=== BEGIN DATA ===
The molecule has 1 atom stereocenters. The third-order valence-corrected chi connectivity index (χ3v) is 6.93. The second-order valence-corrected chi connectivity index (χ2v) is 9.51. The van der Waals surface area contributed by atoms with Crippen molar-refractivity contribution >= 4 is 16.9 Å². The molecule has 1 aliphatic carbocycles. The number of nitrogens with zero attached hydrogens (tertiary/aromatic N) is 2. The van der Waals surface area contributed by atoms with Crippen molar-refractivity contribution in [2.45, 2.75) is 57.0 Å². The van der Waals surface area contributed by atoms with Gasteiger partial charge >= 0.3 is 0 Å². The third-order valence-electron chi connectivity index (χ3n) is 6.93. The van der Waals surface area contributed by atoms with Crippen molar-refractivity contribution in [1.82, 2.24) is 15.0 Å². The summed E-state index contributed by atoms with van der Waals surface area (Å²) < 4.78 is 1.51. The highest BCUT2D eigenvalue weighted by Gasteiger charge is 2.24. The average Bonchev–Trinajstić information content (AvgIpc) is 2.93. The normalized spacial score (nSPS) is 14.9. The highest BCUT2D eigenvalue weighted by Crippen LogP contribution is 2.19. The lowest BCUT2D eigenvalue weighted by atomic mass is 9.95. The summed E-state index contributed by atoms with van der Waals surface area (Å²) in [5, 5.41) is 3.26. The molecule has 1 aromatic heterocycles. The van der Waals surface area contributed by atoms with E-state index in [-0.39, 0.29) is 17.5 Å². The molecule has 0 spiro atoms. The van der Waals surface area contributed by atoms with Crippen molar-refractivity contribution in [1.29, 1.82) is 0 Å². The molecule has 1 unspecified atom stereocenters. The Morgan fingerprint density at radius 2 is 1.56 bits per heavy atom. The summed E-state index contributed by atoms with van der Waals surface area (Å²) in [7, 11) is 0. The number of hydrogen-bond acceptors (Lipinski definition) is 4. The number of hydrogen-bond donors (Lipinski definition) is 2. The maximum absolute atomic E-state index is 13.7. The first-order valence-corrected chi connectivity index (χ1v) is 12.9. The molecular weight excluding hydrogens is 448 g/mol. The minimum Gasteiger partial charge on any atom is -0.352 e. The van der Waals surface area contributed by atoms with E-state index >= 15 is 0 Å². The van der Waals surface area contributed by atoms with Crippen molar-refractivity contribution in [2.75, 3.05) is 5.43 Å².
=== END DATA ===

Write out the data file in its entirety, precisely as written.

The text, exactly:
The molecule has 1 atom stereocenters. The third-order valence-corrected chi connectivity index (χ3v) is 6.93. The second-order valence-corrected chi connectivity index (χ2v) is 9.51. The van der Waals surface area contributed by atoms with Crippen molar-refractivity contribution >= 4 is 16.9 Å². The molecule has 1 aliphatic carbocycles. The number of nitrogens with zero attached hydrogens (tertiary/aromatic N) is 2. The van der Waals surface area contributed by atoms with Crippen molar-refractivity contribution in [2.45, 2.75) is 57.0 Å². The van der Waals surface area contributed by atoms with Gasteiger partial charge >= 0.3 is 0 Å². The third-order valence-electron chi connectivity index (χ3n) is 6.93. The van der Waals surface area contributed by atoms with Crippen molar-refractivity contribution in [1.82, 2.24) is 15.0 Å². The summed E-state index contributed by atoms with van der Waals surface area (Å²) < 4.78 is 1.51. The highest BCUT2D eigenvalue weighted by Gasteiger charge is 2.24. The average Bonchev–Trinajstić information content (AvgIpc) is 2.93. The normalized spacial score (nSPS) is 14.9. The highest BCUT2D eigenvalue weighted by Crippen LogP contribution is 2.19. The lowest BCUT2D eigenvalue weighted by atomic mass is 9.95. The summed E-state index contributed by atoms with van der Waals surface area (Å²) in [5, 5.41) is 3.26. The molecule has 1 aromatic heterocycles. The van der Waals surface area contributed by atoms with E-state index in [-0.39, 0.29) is 17.5 Å². The molecule has 0 spiro atoms. The van der Waals surface area contributed by atoms with Crippen molar-refractivity contribution in [1.29, 1.82) is 0 Å². The molecule has 1 unspecified atom stereocenters. The Morgan fingerprint density at radius 2 is 1.56 bits per heavy atom. The summed E-state index contributed by atoms with van der Waals surface area (Å²) in [7, 11) is 0. The number of hydrogen-bond acceptors (Lipinski definition) is 4. The number of hydrogen-bond donors (Lipinski definition) is 2. The maximum absolute atomic E-state index is 13.7. The first-order valence-corrected chi connectivity index (χ1v) is 12.9. The molecular weight excluding hydrogens is 448 g/mol. The minimum Gasteiger partial charge on any atom is -0.352 e. The van der Waals surface area contributed by atoms with E-state index >= 15 is 0 Å². The van der Waals surface area contributed by atoms with Crippen molar-refractivity contribution in [2.75, 3.05) is 5.43 Å².